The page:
Chinese Health Awareness Initiative NZVISIT SITE
ACMA, the Auckland Chinese Medical Association, is an association of New Zealand Registered Medical Practitioners that aims to be beneficial to the community by serving as a voice on matters of medical or health concern, particularly for Chinese New Zealanders. We hold regular clinical meetings and dinners for our members, a scientific conference every two years, are involved in promoting health within the community, and advocate in health policy.
YACMA is a group for medical students, which is affiliated to and closely linked to ACMA. YACMA holds social and educational events throughout the year for medical students, and students are invited to attend several of ACMA’s CME dinners each year. ACMA also provides scholarships to medical students.
Auckland Chinese Medical Association Inc was registered as a charitable entity under the Charities Act 2005 on 30 June 2008. (Registration number: CC41715).
1) Could you tell us a bit more about yourself and your work?
I am originally from Malaysia and I moved to New Zealand in 2004. I graduated from University of Auckland medical school in 2006. I am married with 2 kids. I am a GP practicing in Silverdale medical centre. We are in combined looking after around 1,500 patients and our main focus is to be an integrated family health care centre. I work 4 days a week in GP clinic, 1 day in private emergency primary care and 1 day in sleep clinic which is 8 months old. Currently, I am taking master courses in sleep medicine which I aim to finish in 2-4 years. Apart from work time, I enjoy competitive badminton which I play for the North Harbour club.
2) Before becoming engaged in primary care, you were interested in surgical pathology before. In fact , you receive training for it. What made you decide to shift career pathways from training in surgical pathology which I assume is quite specialised to become a GP and sleep specialist?
The reason I shifted the career pathway early on was because of a mixture of personal and family circumstances rather than the course itself. However, I really enjoyed the surgical pathology training in Palmerstone North. After I moved back to Auckland, I got invited to start working in private primary care. I saw it as a good opportunity so I started working as a GP from then on. One of the beauty about being a GP apart from it being family friendly is that there are a lot of varieties that you could chose from for the sleep medicine, I have only been recently interested in over around a year and a half ago when I saw a significant number of obstructive sleep apnoea. After that I took a short course about apnoea management in Sydney and decided that this is what I want to do as subspecialty and so I proceeded to enroll in master courses.
One beauty of beauty of being a GP is the very attractive work-life balance. My timetable is mostly flexible and that is very family friendly. I have two young children and it is nice to be able to spend time with them. Moreover, being a GP is a generally broad specialty and thus allows you to pursue all types of possible subspecialty such as dermatoscopy and ear suction in which I have special interest in.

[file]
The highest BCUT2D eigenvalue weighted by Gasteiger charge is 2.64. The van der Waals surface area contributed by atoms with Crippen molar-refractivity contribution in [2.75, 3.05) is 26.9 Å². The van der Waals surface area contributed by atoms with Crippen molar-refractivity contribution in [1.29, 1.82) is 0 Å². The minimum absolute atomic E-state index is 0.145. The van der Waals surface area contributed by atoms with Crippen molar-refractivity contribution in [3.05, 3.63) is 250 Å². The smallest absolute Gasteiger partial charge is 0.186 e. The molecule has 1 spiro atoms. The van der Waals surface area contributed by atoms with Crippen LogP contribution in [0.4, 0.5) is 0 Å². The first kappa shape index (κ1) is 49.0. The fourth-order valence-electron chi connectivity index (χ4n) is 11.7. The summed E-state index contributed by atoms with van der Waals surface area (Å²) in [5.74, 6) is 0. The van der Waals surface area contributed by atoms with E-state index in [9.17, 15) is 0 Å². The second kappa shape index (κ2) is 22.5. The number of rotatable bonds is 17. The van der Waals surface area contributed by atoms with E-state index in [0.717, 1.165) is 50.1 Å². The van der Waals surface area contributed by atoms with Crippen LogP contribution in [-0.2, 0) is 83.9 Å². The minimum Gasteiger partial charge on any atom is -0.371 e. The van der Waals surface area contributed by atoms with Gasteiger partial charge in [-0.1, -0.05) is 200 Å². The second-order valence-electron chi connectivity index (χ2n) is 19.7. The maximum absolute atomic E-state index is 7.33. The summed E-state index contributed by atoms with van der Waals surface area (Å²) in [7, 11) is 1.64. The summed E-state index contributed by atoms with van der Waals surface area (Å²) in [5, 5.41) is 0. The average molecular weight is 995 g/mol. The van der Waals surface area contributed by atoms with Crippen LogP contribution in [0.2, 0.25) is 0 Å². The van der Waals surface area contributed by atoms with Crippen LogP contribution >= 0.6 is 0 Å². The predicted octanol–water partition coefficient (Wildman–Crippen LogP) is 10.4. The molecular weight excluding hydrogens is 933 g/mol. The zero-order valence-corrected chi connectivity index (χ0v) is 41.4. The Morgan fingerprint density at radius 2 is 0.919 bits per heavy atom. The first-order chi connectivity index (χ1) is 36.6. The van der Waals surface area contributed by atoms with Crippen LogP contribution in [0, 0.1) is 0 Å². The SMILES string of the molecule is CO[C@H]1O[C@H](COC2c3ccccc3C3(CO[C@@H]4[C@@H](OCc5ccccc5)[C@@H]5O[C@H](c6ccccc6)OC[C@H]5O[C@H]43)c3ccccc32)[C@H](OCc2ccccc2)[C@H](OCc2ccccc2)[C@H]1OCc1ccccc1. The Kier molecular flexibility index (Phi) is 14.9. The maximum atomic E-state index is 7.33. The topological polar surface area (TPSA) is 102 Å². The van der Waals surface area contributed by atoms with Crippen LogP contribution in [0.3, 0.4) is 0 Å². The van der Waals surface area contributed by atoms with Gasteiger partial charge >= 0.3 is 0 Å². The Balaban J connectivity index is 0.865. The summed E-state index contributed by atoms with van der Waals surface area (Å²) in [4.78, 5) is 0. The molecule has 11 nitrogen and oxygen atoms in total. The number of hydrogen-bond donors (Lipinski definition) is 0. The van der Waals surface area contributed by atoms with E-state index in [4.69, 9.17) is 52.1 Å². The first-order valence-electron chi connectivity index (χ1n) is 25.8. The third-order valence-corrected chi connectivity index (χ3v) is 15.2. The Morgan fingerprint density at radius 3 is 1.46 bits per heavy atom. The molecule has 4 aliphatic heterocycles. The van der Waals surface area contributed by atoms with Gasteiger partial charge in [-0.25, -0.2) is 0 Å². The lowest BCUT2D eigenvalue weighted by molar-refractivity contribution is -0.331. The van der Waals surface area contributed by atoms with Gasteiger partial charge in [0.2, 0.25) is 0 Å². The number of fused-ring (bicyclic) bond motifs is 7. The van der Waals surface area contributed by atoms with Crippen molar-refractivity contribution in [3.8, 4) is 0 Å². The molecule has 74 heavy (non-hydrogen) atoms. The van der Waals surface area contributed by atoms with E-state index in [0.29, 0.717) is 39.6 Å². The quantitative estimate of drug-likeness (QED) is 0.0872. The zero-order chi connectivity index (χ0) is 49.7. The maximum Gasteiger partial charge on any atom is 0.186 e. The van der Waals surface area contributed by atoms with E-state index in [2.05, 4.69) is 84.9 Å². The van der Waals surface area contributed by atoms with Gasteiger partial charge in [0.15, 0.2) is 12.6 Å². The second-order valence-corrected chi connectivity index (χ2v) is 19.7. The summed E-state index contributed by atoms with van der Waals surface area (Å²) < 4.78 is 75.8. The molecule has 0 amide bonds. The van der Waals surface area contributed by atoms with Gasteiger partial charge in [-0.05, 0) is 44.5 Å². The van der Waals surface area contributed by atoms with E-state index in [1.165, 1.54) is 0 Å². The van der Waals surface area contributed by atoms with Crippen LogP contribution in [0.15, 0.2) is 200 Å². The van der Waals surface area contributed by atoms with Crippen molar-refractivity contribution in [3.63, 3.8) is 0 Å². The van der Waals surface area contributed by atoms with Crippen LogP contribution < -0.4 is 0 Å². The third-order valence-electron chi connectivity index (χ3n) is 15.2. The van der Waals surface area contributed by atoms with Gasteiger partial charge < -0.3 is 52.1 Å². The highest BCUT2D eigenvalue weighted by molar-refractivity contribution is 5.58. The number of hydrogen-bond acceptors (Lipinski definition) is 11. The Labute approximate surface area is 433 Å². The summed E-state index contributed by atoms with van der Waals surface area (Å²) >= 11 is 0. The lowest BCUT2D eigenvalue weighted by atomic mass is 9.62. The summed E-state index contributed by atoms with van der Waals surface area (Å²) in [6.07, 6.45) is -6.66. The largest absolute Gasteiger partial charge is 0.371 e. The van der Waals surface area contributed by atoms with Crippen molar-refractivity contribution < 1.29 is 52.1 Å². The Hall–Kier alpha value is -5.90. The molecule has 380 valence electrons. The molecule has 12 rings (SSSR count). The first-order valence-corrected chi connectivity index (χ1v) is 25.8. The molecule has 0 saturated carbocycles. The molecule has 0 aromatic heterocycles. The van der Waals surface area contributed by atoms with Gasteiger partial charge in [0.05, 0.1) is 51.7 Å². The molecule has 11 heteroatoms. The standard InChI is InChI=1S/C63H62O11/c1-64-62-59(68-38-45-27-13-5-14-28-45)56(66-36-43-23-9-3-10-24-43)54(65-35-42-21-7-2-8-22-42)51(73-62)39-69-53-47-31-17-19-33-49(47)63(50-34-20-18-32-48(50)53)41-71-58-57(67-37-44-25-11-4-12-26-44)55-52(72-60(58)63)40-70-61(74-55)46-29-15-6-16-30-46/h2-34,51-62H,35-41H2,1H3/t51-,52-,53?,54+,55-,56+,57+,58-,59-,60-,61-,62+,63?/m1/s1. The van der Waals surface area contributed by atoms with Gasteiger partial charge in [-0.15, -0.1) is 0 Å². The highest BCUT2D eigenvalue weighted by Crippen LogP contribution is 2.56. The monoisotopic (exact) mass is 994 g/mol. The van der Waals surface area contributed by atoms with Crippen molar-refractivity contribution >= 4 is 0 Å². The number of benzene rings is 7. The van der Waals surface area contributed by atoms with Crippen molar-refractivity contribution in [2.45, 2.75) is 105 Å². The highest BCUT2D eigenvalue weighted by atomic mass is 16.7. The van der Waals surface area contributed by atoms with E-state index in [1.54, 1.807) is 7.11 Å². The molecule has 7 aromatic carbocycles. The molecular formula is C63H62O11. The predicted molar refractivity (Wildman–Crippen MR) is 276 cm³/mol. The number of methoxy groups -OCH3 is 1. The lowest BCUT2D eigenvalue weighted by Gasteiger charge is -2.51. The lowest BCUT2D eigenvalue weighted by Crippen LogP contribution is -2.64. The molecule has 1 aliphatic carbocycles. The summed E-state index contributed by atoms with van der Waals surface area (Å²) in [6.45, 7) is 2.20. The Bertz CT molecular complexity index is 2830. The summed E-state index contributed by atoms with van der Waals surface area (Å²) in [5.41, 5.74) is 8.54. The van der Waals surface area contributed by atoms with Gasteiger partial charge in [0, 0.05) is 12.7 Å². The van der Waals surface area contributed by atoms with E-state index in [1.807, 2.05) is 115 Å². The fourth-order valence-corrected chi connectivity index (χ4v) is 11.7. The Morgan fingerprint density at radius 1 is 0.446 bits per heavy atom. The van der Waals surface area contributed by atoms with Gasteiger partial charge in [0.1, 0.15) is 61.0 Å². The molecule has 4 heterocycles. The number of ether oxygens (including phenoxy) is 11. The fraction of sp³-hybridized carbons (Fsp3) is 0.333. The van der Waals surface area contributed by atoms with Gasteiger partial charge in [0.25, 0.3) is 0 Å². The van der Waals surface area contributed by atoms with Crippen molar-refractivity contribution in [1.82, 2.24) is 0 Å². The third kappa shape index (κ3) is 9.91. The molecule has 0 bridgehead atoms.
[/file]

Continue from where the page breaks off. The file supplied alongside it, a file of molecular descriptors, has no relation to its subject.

3) As sleep medicine in primary care is new to New Zealand. Could you tell us a bit more about that.
The main issue that is currently being seen in primary care clinic is obstructive sleep apnoea which is mainly caused by mechanical obstruction of the upper airway. This can be easily managed by CPAP which is currently available for the specialty clinics. However, this issue is very common and I believe that it is very useful for primary care givers to be able to identify and take the first step in initial management the same ways GPs can manage depression or hypertension. Therefore, I am working on promoting primary care sleep medicine in New Zealand. In collaboration with Sleep GP Australia, I am introducing New Zealand this subspecialty and offering details for training if needed to our GPs. I hope that in the future, sleep problems will be commonly managed in primary care and that we could provide more effective treatments to all patients.
4) We thought it would be interesting to ask you about your sleep pattern as a sleep GP? Would you be able to tell us how you sleep?
Of course (laugh) I normally aim to sleep around 6-8 hours a night. But because my work timetable sometimes varies and I have a lot of activities, my bed time often varies too. In general, I sleep at 11.30 and wake up at 7.30.
5) You are also multilingual. You speak all English, Mandarin and Cantonese. How particularly helpful is that in terms of promoting health of Chinese community? Any examples of your experience with your patients?
I am from Malaysia and we speak a few languages there including English, Mandarin, Cantonese and Malay. I believe, just in general, being able to communicate with your patients in their own language helps you understand their problems better because it reduces barriers for patients who don't speak English natively. I feel like patients are willing to tell you in more details about their ideas and expectation. Overall, I think it is very helpful especially for primary physicians to be able to communicate in multiple languages.
6) Outside work time, what are you activities that you enjoy doing when you are free?
I really enjoy spending time with my family and watching my 2 children grow up happily. I also play competitive badminton for the North Harbor Club. Being GP is very good in terms of life balance and that it allows you to have spare time for your personal interest.
Chinese Health Awareness Initiative NZVISIT SITE